Please email a high-resolution (at least 240 dpi) picture of your Affiliate’s entry to Bill DeVoe at by September 14, using your Affiliate name and “Art Show” in the subject line. We will display the pieces in a virtual art gallery during our virtual conference October 26-28. A commemorative poster will be printed and sent to affiliates.

Please make sure that we have permission to publicly display the work and the artist’s name.  We ask that you obtain permission to use any of the art on our website or in some of our Conference-related materials. Click here top download the permission form. Please complete the form and send it with the artwork.


We will also conduct a photography exhibit. Make sure to submit work that we have permission to display publicly and on line A permission form is attached.

We would also like to have permission to use any photograph submitted in publications or online.

Please send us a digital version of the photo so that we may incorporate all the entries in the conference materials.

Contact me if you have any questions at (518) 478-4809 or

Senator Carlucci Op-Ed: Thirty Years Later – The Fight for Inclusion and Equality

The following Op-Ed appeared in the July 28, 2020 edition of the River Journal


NYS Senator David Carlucci

On July 26, 1990, the Americans with Disabilities Act (ADA) was signed into law. Few laws have affected the lives of so many Americans, and even fewer have made such sweeping positive change. Thirty years later, we credit the ADA for improving accessibility—requiring elevators, ramps, and curb cuts. We credit it for reasonable accommodations and revolutionized telecommunications for individuals with hearing and speech disabilities. More than this, the ADA is a civil rights law, which prohibits discrimination often faced by individuals with disabilities. The law was the first step in guaranteeing equal opportunity to employment, housing, education, transportation and more for individuals with disabilities. Thirty years after the ADA’s passage, we celebrate the landmark law, and commit to the necessary reforms still needed to eliminate barriers for individuals with disabilities.

As Chair of the New York State Senate Mental Health and Developmental Disabilities Committee, it’s been my goal to ensure equal access to independence, employment, and quality of life improvements for individuals with disabilities. My work has included authoring and passing a number of bills to this end like the NY ABLE Act and the Inspire New York Act. The NY ABLE ACT allows New Yorkers with disabilities to save for expenses related to their disability, without risking their eligibility for Medicaid or Supplemental Security. The Inspire New York Act provides a tax credit to employers who hire individuals with a developmental disability. Further, to help destigmatize disabilities in New York, I worked to update the State’s accessibility logo and remove the word “handicapped” from new or replaced signage. We know despite these reforms, barriers to equality remain in our state.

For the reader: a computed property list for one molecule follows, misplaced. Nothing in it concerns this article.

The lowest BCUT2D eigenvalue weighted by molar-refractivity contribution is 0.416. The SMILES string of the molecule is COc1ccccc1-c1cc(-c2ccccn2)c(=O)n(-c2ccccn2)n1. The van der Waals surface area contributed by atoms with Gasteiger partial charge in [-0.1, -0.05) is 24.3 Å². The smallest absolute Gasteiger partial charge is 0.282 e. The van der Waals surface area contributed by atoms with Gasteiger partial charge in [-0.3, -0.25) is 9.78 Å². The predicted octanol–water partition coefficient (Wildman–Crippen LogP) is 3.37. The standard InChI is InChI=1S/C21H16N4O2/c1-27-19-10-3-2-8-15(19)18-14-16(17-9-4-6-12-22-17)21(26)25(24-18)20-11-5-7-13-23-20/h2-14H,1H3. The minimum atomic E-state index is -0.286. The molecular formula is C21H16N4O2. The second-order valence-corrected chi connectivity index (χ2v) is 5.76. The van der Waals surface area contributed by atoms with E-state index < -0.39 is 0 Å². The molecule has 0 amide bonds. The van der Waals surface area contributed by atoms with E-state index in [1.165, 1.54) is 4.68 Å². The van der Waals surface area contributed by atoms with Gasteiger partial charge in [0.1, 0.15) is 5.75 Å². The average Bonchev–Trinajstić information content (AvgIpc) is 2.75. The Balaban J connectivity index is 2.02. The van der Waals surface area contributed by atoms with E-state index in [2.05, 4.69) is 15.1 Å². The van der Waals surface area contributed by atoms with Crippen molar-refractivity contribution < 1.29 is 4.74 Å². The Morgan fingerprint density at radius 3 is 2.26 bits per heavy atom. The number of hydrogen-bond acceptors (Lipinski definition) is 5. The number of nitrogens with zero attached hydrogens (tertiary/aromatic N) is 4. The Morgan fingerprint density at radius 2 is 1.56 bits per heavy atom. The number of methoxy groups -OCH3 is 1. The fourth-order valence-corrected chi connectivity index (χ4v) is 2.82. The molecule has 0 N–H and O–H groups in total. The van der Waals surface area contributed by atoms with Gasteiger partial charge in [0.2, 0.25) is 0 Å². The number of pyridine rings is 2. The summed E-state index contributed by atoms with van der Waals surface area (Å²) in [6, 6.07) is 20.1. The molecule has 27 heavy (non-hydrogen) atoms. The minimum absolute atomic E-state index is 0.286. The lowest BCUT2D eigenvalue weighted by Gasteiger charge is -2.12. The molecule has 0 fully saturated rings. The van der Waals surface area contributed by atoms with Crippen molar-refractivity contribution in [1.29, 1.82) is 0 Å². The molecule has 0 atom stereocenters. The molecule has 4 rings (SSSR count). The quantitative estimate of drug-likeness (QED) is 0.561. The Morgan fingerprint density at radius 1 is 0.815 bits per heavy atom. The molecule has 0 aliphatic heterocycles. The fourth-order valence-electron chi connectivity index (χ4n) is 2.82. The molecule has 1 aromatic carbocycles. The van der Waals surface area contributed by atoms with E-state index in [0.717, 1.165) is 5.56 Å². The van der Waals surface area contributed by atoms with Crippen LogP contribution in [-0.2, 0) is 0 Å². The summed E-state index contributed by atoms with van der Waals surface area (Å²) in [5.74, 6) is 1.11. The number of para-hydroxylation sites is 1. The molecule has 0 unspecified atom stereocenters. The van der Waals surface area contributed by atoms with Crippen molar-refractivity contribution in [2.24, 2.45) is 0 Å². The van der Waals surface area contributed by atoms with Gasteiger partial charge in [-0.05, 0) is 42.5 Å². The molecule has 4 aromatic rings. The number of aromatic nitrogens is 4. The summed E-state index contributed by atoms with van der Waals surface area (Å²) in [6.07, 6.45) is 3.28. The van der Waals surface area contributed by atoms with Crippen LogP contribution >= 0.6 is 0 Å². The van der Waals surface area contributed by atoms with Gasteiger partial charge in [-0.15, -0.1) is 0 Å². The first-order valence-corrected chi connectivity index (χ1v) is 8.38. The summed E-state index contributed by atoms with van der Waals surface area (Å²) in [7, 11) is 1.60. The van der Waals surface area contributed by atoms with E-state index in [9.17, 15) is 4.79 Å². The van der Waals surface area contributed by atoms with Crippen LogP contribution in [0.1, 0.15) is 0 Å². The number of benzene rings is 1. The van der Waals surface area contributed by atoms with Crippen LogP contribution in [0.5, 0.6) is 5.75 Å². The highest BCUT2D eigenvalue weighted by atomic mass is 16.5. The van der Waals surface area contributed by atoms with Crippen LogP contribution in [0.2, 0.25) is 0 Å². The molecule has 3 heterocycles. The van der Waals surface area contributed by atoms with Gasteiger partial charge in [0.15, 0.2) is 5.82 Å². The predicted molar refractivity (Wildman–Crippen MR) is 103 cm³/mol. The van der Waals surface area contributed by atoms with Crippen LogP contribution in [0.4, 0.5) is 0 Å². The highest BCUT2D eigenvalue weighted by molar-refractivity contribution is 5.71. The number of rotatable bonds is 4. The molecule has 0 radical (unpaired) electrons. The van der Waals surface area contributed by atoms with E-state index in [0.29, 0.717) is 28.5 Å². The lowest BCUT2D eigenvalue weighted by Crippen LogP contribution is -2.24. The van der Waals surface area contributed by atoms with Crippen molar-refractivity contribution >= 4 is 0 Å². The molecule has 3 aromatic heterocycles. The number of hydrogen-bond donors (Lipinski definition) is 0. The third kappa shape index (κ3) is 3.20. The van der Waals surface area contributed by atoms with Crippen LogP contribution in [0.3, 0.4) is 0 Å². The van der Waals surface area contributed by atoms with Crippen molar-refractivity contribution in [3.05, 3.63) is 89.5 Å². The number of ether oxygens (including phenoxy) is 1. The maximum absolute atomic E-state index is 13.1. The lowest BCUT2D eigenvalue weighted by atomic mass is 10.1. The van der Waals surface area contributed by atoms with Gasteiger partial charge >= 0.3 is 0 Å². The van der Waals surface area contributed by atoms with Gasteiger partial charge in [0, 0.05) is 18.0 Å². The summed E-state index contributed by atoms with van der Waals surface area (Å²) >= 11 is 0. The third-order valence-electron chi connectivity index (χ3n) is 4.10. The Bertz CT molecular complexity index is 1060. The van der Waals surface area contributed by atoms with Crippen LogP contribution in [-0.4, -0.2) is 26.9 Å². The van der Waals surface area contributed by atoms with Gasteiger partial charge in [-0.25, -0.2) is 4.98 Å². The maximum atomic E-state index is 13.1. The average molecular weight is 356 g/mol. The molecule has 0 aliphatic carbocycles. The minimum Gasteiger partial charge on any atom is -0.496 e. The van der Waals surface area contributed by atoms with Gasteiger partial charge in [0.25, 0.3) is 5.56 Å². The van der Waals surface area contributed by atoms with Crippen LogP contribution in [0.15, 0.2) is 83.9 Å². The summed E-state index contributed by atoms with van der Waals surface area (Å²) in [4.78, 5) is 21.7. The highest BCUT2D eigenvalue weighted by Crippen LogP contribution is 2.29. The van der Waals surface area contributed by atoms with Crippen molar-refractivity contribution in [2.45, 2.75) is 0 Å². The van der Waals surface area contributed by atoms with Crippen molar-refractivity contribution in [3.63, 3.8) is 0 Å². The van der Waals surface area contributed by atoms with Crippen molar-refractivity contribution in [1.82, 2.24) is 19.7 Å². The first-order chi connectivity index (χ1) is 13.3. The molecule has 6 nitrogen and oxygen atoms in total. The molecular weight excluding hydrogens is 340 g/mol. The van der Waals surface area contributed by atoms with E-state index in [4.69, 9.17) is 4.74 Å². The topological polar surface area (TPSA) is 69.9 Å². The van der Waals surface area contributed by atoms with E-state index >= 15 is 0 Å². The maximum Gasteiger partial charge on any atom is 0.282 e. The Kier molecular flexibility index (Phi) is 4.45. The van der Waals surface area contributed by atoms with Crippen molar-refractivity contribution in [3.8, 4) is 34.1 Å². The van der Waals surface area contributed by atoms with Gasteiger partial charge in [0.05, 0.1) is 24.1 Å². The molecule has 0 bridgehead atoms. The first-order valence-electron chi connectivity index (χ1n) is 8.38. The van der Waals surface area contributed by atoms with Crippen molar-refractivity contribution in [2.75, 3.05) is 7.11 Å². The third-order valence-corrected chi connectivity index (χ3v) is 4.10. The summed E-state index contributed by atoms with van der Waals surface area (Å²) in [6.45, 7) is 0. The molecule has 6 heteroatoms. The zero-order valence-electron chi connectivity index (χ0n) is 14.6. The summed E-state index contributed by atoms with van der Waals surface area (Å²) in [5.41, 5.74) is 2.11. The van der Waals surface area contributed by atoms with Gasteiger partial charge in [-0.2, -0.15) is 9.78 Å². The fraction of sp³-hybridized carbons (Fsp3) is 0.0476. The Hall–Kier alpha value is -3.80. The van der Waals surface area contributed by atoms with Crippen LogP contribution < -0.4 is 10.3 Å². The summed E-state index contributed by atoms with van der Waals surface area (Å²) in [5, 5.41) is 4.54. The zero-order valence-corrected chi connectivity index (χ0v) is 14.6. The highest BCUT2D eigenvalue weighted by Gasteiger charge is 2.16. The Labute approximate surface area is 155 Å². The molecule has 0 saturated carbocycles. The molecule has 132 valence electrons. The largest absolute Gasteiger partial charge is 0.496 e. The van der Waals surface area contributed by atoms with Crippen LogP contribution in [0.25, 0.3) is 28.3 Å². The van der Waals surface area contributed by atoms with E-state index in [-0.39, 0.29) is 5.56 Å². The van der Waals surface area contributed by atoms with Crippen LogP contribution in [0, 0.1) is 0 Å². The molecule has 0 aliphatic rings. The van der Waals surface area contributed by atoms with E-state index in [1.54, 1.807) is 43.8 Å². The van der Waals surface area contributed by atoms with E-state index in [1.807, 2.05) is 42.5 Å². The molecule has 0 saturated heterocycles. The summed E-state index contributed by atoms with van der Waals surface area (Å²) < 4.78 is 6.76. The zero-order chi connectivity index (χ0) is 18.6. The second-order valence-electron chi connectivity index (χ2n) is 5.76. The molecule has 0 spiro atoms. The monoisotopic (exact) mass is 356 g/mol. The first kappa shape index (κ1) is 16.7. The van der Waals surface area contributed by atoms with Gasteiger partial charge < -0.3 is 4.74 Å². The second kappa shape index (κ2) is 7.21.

To help ensure equality, we should start with opposing the proposed $238 million in funding cuts to the Office for People with Developmental Disabilities (OPWDD). These cuts will harm progress we have made in New York, such as securing Direct Support Professionals (DSPs), who care for our most vulnerable, the pay increases they were promised. DSPs have been on the frontlines of the COVID-19 pandemic since day one without adequate personal protection equipment, and now they stand to lose salary increases they deserve. With these proposed cuts, essential service providers who offer housing and support services to individuals with intellectual and developmental disabilities will be gravely impacted, creating ripple effects that hurt those we should be protecting during a pandemic. Rather than slash funding, our federal government should be taking the necessary action to provide funding to States to protect individuals with disabilities.